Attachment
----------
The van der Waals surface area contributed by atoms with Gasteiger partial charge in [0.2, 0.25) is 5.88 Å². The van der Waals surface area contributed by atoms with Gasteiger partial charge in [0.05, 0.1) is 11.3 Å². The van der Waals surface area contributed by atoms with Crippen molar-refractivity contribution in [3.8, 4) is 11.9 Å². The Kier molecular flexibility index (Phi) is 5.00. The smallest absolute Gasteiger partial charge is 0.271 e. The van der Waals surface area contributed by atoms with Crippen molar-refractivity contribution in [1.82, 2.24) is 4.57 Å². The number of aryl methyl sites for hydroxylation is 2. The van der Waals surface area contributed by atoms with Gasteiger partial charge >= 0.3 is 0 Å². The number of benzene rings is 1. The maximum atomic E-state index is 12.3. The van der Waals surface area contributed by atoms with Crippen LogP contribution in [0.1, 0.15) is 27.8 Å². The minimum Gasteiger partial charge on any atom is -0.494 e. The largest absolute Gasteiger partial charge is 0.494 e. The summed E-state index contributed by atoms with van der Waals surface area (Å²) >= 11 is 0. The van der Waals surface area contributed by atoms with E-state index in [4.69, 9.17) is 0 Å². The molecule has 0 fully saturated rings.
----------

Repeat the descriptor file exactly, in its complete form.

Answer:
The van der Waals surface area contributed by atoms with Gasteiger partial charge in [0.2, 0.25) is 5.88 Å². The van der Waals surface area contributed by atoms with Gasteiger partial charge in [0.05, 0.1) is 11.3 Å². The van der Waals surface area contributed by atoms with Crippen molar-refractivity contribution in [3.8, 4) is 11.9 Å². The Kier molecular flexibility index (Phi) is 5.00. The smallest absolute Gasteiger partial charge is 0.271 e. The van der Waals surface area contributed by atoms with Crippen molar-refractivity contribution in [1.82, 2.24) is 4.57 Å². The number of aryl methyl sites for hydroxylation is 2. The van der Waals surface area contributed by atoms with Gasteiger partial charge >= 0.3 is 0 Å². The number of benzene rings is 1. The maximum atomic E-state index is 12.3. The van der Waals surface area contributed by atoms with Crippen LogP contribution in [0.1, 0.15) is 27.8 Å². The minimum Gasteiger partial charge on any atom is -0.494 e. The largest absolute Gasteiger partial charge is 0.494 e. The summed E-state index contributed by atoms with van der Waals surface area (Å²) >= 11 is 0. The van der Waals surface area contributed by atoms with E-state index in [4.69, 9.17) is 0 Å². The molecule has 0 fully saturated rings.